Bill Andersen always knows the right timing to bring some playfulness to the fathering role.
For example, when baby Riley refused the “yucky” broccoli at her high chair, Dad turned the spoon into an airplane (classic parenting move!) and she happily ate the vegetables.
Riley’s core memories that energized her inner “Goofball Island” were often made with her dad.
When she was a toddler and running around all wet after a bath, her dad played along by chasing her happily with a towel.
Another time Dad’s playful attitude helped was when Riley was watching her parents argue in their new house in San Francisco, she started a game of hockey with a ball of paper.
Her dad, who could have gone on with a grumpy attitude, decided instead to take the bait and play along, lightening the mood for everyone.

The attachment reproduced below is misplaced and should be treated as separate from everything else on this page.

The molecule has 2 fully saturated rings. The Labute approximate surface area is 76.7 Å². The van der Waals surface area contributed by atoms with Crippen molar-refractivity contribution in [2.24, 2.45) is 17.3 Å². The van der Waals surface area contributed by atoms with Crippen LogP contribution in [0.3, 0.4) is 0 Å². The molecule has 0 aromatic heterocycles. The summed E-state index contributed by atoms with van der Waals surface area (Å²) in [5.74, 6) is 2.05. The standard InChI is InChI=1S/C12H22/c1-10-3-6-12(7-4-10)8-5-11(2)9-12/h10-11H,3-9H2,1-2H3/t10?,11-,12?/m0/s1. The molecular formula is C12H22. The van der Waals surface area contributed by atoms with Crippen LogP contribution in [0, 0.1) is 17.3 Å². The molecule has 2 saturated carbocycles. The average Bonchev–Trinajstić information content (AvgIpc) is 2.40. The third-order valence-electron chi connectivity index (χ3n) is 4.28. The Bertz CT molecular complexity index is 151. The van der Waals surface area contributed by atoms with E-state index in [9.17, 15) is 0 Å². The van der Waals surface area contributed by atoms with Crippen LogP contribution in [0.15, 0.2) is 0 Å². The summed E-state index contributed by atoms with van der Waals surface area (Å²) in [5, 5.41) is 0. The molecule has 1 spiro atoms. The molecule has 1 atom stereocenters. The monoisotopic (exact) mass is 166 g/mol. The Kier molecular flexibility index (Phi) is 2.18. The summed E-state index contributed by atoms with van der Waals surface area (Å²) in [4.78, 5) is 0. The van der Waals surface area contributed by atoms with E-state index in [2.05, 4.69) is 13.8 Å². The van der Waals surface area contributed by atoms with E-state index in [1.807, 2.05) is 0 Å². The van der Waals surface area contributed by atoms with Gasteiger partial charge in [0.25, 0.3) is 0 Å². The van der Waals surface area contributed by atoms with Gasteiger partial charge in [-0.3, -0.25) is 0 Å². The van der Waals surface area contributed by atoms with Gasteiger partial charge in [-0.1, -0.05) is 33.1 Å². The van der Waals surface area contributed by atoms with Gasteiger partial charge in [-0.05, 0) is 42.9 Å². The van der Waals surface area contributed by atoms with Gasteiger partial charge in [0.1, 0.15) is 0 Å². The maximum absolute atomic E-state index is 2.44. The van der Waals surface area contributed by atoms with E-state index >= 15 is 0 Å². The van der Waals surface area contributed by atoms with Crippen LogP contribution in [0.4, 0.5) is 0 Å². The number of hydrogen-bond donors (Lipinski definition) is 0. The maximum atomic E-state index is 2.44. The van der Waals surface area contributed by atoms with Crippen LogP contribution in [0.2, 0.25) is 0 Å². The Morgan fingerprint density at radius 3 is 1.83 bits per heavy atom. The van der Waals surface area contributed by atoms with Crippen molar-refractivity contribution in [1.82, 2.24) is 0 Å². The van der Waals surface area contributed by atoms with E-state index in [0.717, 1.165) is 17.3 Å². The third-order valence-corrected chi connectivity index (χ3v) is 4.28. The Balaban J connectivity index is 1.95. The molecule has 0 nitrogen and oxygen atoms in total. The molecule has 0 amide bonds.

Although you don’t want to be the parent who is always avoiding hard things by being a comedian, it does help foster a good bond with your child to be playful when appropriate.
It also helps your child to develop their sense of humor, and it can be therapeutic to play together, for you and your kid.
3. Try Your Best
Parenting is 99% trial and error, and anyone who says otherwise is lying.
The film Inside Out does not hide this fact, and shows Riley’s dad at weak points, but still trying his best to do what’s right.
His job shift is a good example of this. Even though it required him to move his family across the country, he was doing what he thought was best for his family.